The Silicon Valley wage suppression conspiracy

by on March 25, 2014 at 12:15 pm in Economics, Web/Tech | Permalink

Many readers have asked me what I think of the email chain which shows evidence that Silicon Valley firms conspired to hold wages down, by refusing to engage in competitive bidding for workers’ services.

I would suggest caution in interpreting this event.  For one thing, we don’t know how effective this monopsonistic cartel turned out to be.  We do know that wages for successful employees in this sector are high and rising.  Many a collusive agreement has fallen apart once one or two firms decide to break ranks, as they usually do.  Without legal enforcement, or without an NCAA-like clearinghouse enforcement structure (also backed by the law), it is hard to find examples of persistently successful monopsonistic labor-buying cartels.  One reason is that workers can find means of switching firms which do not directly implicate the new hiring firm as the villain which plucked them away.  The most successful collusive agreements are not usually monopsonistic and furthermore they are often based on self-sustaining and self-interested norms which do not require articulation in the form of incriminating emails.

A second point is this.  Let’s say you knew that when you took a job at Apple or Google that no other Silicon Valley firm would bid you away.  You don’t need to have explicit knowledge of the workings of the cartel, rather you simply observe that other people in your general position seem to stay put rather than receiving fantastic outside offers.  Given that you have outside alternatives, you would demand, and receive, higher wages in the first place for moving to one of those firms.  This actually would increase wage compression and limit inequality, albeit while decreasing efficiency.  Still, workers as a whole would win back some of what they seemed to be losing, albeit not all of it.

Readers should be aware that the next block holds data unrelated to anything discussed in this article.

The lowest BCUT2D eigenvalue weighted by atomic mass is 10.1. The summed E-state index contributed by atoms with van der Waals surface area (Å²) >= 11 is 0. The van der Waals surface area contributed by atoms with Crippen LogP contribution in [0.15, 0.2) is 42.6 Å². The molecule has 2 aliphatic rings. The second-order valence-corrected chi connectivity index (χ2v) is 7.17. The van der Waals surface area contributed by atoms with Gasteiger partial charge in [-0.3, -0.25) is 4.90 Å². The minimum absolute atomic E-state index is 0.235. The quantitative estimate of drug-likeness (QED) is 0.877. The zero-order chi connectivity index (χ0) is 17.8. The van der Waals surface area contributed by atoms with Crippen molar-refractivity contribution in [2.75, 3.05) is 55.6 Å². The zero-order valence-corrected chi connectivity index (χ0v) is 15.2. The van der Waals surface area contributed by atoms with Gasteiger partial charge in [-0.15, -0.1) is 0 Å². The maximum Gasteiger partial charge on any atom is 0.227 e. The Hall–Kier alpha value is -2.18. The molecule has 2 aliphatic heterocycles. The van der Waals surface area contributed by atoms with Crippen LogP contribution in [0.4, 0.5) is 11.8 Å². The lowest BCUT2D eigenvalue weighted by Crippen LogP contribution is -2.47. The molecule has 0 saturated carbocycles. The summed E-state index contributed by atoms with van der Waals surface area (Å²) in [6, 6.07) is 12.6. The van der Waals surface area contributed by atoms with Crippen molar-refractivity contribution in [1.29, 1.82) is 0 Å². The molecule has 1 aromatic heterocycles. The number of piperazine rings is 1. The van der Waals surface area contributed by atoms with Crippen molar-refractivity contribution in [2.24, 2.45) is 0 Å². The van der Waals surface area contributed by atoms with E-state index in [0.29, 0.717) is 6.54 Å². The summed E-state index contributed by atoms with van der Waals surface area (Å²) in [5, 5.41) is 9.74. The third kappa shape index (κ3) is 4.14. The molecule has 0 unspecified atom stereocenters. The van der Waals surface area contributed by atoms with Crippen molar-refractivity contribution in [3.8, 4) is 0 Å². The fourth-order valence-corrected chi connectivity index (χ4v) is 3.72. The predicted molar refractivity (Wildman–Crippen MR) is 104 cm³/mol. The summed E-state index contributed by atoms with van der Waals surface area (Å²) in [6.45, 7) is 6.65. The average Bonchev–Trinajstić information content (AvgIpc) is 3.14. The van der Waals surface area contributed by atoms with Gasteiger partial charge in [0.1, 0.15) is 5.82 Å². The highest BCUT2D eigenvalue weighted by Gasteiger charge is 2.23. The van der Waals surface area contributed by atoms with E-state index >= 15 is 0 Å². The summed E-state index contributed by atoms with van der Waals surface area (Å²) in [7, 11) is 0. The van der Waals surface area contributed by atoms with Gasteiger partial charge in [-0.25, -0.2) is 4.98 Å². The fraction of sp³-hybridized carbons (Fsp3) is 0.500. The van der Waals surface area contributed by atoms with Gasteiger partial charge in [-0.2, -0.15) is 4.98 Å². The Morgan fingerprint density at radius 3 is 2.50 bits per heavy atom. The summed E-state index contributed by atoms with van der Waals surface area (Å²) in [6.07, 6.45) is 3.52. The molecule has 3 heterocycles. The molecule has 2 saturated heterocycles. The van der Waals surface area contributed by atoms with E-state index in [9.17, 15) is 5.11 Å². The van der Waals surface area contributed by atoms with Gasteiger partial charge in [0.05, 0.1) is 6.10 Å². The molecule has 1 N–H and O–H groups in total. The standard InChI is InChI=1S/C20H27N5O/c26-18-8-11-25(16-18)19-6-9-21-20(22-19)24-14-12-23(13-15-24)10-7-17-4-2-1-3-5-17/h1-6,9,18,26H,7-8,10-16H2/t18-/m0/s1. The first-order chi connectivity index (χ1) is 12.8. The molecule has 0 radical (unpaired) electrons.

Turkey Vulture March 25, 2014 at 12:30 pm

Imagine employees knew about an illegal, secret collusive agreement among a number of large employers. They would demand higher wages and a lot of the problem would be fixed.

What is the point of your claim? Even if it were right, most U.S. cartels try to keep their activities hidden because of the whole possibility of civil and criminal liability thing. There is no way for a prospective employee to differentiate lack of turnover due to collusion from lack of turnover due to high job satisfaction and the like. You are making a hand-waving argument to reduce the apparent damage caused to the competitive process by collusive conduct.